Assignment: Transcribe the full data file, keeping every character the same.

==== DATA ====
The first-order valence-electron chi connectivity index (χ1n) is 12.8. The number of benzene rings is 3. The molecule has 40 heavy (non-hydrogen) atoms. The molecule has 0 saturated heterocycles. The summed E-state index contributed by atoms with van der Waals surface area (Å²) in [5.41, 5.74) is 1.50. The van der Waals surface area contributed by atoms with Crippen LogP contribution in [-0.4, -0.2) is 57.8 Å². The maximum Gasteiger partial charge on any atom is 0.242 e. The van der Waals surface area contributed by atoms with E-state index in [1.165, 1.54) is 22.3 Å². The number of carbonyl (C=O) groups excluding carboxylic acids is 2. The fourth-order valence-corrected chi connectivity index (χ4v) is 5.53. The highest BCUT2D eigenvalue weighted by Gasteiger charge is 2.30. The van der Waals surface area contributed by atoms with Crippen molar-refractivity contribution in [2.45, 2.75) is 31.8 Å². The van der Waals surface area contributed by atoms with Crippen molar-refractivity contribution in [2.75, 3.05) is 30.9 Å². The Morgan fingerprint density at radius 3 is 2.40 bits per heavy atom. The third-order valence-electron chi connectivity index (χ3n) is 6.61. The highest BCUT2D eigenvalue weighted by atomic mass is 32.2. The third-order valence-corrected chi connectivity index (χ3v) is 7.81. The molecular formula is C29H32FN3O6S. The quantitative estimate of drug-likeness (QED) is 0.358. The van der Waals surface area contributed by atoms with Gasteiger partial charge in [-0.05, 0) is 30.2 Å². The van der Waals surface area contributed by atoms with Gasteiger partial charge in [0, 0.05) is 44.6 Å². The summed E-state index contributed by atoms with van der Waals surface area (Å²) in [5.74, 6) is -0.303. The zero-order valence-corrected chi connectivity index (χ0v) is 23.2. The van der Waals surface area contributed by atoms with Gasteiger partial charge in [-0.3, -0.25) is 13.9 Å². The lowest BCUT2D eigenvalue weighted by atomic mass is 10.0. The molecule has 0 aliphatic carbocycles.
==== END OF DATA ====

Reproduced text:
The first-order valence-electron chi connectivity index (χ1n) is 12.8. The number of benzene rings is 3. The molecule has 40 heavy (non-hydrogen) atoms. The molecule has 0 saturated heterocycles. The summed E-state index contributed by atoms with van der Waals surface area (Å²) in [5.41, 5.74) is 1.50. The van der Waals surface area contributed by atoms with Crippen LogP contribution in [-0.4, -0.2) is 57.8 Å². The maximum Gasteiger partial charge on any atom is 0.242 e. The van der Waals surface area contributed by atoms with E-state index in [1.165, 1.54) is 22.3 Å². The number of carbonyl (C=O) groups excluding carboxylic acids is 2. The fourth-order valence-corrected chi connectivity index (χ4v) is 5.53. The highest BCUT2D eigenvalue weighted by Gasteiger charge is 2.30. The van der Waals surface area contributed by atoms with Crippen molar-refractivity contribution in [2.45, 2.75) is 31.8 Å². The van der Waals surface area contributed by atoms with Crippen molar-refractivity contribution in [2.75, 3.05) is 30.9 Å². The Morgan fingerprint density at radius 3 is 2.40 bits per heavy atom. The third-order valence-electron chi connectivity index (χ3n) is 6.61. The highest BCUT2D eigenvalue weighted by atomic mass is 32.2. The third-order valence-corrected chi connectivity index (χ3v) is 7.81. The molecular formula is C29H32FN3O6S. The quantitative estimate of drug-likeness (QED) is 0.358. The van der Waals surface area contributed by atoms with Gasteiger partial charge in [-0.05, 0) is 30.2 Å². The van der Waals surface area contributed by atoms with Gasteiger partial charge in [0, 0.05) is 44.6 Å². The summed E-state index contributed by atoms with van der Waals surface area (Å²) in [5.74, 6) is -0.303. The zero-order valence-corrected chi connectivity index (χ0v) is 23.2. The van der Waals surface area contributed by atoms with Gasteiger partial charge in [-0.3, -0.25) is 13.9 Å². The lowest BCUT2D eigenvalue weighted by atomic mass is 10.0. The molecule has 0 aliphatic carbocycles.